Posted on: Oct 28 2012
November marks the start of the American Diabetes Month®, an event sponsored by the American Diabetes Foundation®. A leading cause of blindness among adults, ExamHealth reports on something that every diabetes patient should be thinking about this time of year: a comprehensive eye exam.
“The American Optometric Association (AOA) is reminding Americans with diabetes about the importance of scheduling annual, dilated comprehensive eye exams to help detect and even prevent eye and vision disorders that could lead to blindness,” explains ExamHealth. “Each year, 12,000 to 24,000 individuals lose their sight because of diabetes.” An all-too-common condition in the US, the American Diabetes Foundation reports that nearly 26 million Americans are living with the condition.
What’s more, “The AOA notes that the results from its 2012 American Eye-Q® consumer survey revealed that only 44% of Americans are aware that diabetic eye disease often has no visual signs or symptoms,” reports ExamHealth. “Additionally, 43% of Americans are unaware that a person with diabetes should have a comprehensive eye exam once a year.”
Not sure what you should be looking out for? Read on!
Diabetes and Your Eye Health
So, why are comprehensive eye exams so important for those living with diabetes? The answer is simple – those with diabetes are at a significantly higher risk for developing several of today’s most serious eye conditions. Here’s a brief introduction:
Glaucoma: Glaucoma is an eye disorder characterized by an increased pressure in the eye. A leading cause of blindness in the US, glaucoma is a progressive condition that causes a gradual loss of vision. And, while there is no cure, glaucoma can often be treated with eye drops and certain other medications. In some cases, we treat the condition with lasers or surgery. A condition where early detection is everything, diabetes sufferers need to be even more vigilant when it comes to regular glaucoma screenings.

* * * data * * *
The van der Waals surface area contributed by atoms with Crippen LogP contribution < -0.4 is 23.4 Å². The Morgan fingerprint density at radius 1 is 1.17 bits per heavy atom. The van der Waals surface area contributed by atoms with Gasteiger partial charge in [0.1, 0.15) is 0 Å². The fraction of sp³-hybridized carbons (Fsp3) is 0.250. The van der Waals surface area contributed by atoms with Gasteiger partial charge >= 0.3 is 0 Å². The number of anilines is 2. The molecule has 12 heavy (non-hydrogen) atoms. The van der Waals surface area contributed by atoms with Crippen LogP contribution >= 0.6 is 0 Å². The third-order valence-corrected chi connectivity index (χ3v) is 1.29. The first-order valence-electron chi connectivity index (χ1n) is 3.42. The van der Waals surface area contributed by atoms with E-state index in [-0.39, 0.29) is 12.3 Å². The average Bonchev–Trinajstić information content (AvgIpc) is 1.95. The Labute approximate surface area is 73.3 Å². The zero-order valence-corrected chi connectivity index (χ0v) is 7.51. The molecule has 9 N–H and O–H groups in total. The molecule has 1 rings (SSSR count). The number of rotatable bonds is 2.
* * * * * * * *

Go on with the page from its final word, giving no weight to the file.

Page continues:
Cataracts: You can think of a cataract as a clouding of the eye’s lens. A progressive condition, cataracts can ultimately affect one’s ability to see clearly. Most common among older patients, those with diabetes are also at an elevated risk for developing the condition. When it comes to treatment, patients will often benefit from Cataract Surgery. During the procedure, the eye’s natural lens is removed and replaced with an artificial lens also known as an Intraocular Lens (IOL).
Diabetic Retinopathy: Diabetic retinopathy is a condition that weakens the blood vessels that supply nourishment to the retina. This is the light-sensitive lining in the back of the eye where vision is focused. As these vessels leak, swell or develop thin branches, vision loss can ultimately occur. Our practice offers comprehensive Diabetic Eye Care including routine eye exams.
Schedule Your Eye Exam Today
Make sure you schedule your comprehensive eye exam this November! Our offices are located in in Winchester, serving Virginia, West Virginia and Maryland, and you can reach us directly at (540) 722-6200. Contact us today.
Posted in: Eye Health